Specialist trades must not be forgotten in the Building Safety Act, TICA warns

Marion Marsland, CEO of TICA.
Marion Marsland, CEO of TICA.

The new building control regime introduced under the Building Safety Act does not begin and end with higher risk buildings, with some fundamental changes applying more broadly, the Thermal Insulation Contractors Association (TICA) has warned.

Addressing the Building Safety Regulator starting its role as the new building control authority for higher risk buildings in October, TICA says the Act’s effect has a much wider impact and includes evidencing that individuals and organisations appointed to undertake work are competent to do so, regardless of building type.

It says there is an inherent understanding that Tier 1 and Tier 2 contractors cannot be experts in every specialist trade required on a construction site. However, Tier 1 and Tier 2 contractors will need to evidence that they understand specialist trade competence and specification compliance, and that they are therefore competent to award contracts to specialist trade contractors.

In many cases the expectations placed upon specialist contractors by the Building Safety Act does not reflect the situation on the ground and the reality facing many TICA members is that they either lose out to a non-spec compliant bid or are encouraged to alter the specification to remain in the race.

TICA explains here what Tier 1 or Tier 2 contractors should consider when appointing a thermal insulation contractor:

  • Compliance with specification (for example, thickness and type of insulation)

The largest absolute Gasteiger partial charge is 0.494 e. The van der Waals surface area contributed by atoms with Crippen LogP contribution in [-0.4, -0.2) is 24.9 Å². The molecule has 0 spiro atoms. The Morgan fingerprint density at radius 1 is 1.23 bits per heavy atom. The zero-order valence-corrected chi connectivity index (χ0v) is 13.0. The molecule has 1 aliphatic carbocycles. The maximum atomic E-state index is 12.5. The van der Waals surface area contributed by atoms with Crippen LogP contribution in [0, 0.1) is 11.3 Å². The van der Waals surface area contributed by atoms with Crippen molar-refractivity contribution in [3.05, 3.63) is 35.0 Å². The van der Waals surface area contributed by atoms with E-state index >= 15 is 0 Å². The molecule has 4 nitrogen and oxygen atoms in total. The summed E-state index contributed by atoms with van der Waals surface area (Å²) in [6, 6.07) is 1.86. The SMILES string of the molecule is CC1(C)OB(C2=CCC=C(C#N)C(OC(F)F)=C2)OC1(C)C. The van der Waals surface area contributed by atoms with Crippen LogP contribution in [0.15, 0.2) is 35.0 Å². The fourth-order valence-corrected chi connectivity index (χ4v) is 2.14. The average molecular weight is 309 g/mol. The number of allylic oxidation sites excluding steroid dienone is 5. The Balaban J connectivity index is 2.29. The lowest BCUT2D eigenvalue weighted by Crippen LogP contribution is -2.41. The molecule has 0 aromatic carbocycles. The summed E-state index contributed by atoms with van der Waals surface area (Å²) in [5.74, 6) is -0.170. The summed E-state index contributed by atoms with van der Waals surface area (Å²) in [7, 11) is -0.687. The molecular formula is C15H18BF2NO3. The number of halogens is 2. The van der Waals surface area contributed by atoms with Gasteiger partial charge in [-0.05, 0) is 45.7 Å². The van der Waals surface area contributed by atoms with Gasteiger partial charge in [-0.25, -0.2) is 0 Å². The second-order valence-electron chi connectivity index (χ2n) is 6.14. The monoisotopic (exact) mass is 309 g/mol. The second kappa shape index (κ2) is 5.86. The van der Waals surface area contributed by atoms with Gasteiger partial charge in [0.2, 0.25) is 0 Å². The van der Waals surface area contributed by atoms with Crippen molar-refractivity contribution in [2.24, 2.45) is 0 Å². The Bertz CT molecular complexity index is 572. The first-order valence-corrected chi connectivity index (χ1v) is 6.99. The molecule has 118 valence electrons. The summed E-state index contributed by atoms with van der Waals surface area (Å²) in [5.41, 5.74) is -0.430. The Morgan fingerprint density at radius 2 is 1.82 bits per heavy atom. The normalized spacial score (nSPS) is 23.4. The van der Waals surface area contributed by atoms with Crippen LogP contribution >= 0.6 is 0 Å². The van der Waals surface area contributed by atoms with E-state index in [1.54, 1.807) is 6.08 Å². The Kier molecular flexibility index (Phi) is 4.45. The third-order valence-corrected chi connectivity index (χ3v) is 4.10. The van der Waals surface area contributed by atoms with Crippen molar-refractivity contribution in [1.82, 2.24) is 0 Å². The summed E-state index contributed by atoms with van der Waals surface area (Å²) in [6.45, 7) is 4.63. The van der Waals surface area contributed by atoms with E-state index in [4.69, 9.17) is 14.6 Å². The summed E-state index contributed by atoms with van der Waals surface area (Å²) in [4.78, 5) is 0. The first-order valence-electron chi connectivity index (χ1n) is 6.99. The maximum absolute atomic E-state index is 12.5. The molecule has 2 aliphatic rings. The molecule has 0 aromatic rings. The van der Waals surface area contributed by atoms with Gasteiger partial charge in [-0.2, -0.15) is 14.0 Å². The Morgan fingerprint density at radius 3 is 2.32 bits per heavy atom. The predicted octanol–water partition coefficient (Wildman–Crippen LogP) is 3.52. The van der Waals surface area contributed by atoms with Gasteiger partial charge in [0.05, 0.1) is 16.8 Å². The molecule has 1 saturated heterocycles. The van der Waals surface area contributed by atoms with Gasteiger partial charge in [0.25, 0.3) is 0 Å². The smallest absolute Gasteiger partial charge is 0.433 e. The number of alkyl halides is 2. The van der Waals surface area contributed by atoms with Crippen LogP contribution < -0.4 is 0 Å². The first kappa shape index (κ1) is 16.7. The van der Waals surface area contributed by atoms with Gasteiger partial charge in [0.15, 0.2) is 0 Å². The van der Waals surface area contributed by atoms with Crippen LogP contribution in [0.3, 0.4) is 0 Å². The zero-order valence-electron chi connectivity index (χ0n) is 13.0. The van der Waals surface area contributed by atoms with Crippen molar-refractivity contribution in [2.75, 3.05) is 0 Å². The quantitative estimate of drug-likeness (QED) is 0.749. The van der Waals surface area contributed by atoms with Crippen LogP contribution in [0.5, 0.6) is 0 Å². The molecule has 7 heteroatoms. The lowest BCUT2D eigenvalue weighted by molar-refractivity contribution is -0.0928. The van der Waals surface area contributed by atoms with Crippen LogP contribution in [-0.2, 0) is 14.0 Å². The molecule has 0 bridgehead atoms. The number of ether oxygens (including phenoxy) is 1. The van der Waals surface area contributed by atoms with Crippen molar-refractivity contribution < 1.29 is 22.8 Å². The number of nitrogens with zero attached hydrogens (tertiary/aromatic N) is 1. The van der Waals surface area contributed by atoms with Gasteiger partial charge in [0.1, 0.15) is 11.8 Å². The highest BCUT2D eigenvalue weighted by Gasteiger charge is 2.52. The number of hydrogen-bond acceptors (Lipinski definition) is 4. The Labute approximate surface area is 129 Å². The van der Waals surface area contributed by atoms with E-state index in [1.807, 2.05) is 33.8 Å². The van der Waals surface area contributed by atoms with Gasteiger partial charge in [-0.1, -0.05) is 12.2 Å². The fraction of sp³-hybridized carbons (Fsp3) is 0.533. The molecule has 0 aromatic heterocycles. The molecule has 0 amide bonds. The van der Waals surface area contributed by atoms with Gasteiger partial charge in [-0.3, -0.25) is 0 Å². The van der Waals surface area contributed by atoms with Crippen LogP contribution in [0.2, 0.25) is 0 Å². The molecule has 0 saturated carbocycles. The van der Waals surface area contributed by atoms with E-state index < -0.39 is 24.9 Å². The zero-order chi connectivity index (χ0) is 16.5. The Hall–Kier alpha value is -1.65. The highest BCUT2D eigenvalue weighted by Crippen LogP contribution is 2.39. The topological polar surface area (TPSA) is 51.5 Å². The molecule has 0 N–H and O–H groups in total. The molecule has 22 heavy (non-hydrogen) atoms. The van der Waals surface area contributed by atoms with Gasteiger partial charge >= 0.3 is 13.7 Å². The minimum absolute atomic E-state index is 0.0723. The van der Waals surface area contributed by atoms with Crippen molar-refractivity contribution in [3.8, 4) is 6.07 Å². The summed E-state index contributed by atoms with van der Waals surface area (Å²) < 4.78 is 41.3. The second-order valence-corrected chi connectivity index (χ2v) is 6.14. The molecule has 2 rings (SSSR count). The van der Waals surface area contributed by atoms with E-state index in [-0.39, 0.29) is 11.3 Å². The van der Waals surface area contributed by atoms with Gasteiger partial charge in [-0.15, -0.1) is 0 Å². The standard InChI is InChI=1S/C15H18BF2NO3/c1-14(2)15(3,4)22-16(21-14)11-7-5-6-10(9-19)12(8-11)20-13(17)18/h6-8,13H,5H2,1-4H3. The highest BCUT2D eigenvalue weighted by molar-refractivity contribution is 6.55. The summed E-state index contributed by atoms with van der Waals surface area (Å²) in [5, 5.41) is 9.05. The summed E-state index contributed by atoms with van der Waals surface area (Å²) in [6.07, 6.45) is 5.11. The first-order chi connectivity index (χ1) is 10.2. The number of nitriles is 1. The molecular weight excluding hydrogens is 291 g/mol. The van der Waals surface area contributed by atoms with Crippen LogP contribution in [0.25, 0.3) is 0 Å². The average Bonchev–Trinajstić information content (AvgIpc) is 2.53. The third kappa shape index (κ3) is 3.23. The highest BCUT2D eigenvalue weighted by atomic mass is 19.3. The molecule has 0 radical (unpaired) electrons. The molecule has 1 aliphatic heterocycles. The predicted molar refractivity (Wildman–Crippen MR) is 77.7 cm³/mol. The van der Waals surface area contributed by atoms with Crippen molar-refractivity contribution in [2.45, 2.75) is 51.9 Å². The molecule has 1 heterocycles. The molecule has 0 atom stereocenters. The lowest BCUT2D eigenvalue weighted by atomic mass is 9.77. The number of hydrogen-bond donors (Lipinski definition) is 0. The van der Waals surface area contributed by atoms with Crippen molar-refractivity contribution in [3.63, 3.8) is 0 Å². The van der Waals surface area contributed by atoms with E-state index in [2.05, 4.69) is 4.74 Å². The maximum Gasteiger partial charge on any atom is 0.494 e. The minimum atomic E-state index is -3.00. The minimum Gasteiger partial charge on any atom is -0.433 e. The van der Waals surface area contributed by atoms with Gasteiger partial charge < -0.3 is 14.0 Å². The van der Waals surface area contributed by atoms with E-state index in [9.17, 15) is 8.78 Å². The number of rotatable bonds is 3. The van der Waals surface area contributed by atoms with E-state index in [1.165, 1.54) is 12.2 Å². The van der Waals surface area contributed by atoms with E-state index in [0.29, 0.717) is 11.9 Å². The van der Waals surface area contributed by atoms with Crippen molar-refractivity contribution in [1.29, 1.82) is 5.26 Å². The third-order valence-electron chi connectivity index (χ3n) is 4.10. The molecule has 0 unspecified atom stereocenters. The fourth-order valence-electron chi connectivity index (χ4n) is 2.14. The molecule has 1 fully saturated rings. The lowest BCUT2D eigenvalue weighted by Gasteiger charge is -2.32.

• Correctly Carded Workforce (TICA CSCS Thermal Insulator Card)
  • Evidence of additional training where required, such as a heat network awareness certification for heat network projects.

Build UK chief executive Suzannah Nichol MBE recently emphasised the importance of co-operation, trust and teamwork throughout the supply chain and offered the following analogy: “Just like in a relay race, the baton for building safety needs to be held by someone at all times and properly handed over; if dropped at any point, the team is disqualified. To make it round the track, the team needs to work together, rely on each other, and fine-tune the handover points.”

Marion Marsland, CEO of TICA, added: “The Building Safety Act will generate a huge amount of secondary legislation that specialist contractors must understand. TICA continues to work hard, ensuring our members have the relevant information and knowledge to comply. Our role in specialist ‘Super Sector’ defining our sector competency continues, and we hope to complete this work by the end of 2024.”

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